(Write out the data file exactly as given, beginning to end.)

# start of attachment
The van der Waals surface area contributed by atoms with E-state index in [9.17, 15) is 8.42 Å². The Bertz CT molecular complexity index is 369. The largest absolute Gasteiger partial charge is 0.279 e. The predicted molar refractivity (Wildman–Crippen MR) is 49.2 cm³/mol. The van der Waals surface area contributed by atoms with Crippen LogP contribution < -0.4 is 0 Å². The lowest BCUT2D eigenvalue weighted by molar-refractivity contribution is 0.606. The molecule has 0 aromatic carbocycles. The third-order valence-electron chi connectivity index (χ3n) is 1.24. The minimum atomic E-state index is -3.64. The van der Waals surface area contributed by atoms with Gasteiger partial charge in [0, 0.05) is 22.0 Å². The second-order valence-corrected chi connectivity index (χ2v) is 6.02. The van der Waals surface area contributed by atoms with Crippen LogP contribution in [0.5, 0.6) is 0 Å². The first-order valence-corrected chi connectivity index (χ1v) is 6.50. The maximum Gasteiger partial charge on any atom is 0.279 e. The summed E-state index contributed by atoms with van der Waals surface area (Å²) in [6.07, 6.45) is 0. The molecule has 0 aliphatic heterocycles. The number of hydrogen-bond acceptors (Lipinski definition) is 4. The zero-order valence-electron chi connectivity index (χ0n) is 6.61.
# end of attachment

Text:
The van der Waals surface area contributed by atoms with E-state index in [9.17, 15) is 8.42 Å². The Bertz CT molecular complexity index is 369. The largest absolute Gasteiger partial charge is 0.279 e. The predicted molar refractivity (Wildman–Crippen MR) is 49.2 cm³/mol. The van der Waals surface area contributed by atoms with Crippen LogP contribution < -0.4 is 0 Å². The lowest BCUT2D eigenvalue weighted by molar-refractivity contribution is 0.606. The molecule has 0 aromatic carbocycles. The third-order valence-electron chi connectivity index (χ3n) is 1.24. The minimum atomic E-state index is -3.64. The van der Waals surface area contributed by atoms with Gasteiger partial charge in [0, 0.05) is 22.0 Å². The second-order valence-corrected chi connectivity index (χ2v) is 6.02. The van der Waals surface area contributed by atoms with Crippen LogP contribution in [0.5, 0.6) is 0 Å². The first-order valence-corrected chi connectivity index (χ1v) is 6.50. The maximum Gasteiger partial charge on any atom is 0.279 e. The summed E-state index contributed by atoms with van der Waals surface area (Å²) in [6.07, 6.45) is 0. The molecule has 0 aliphatic heterocycles. The number of hydrogen-bond acceptors (Lipinski definition) is 4. The zero-order valence-electron chi connectivity index (χ0n) is 6.61.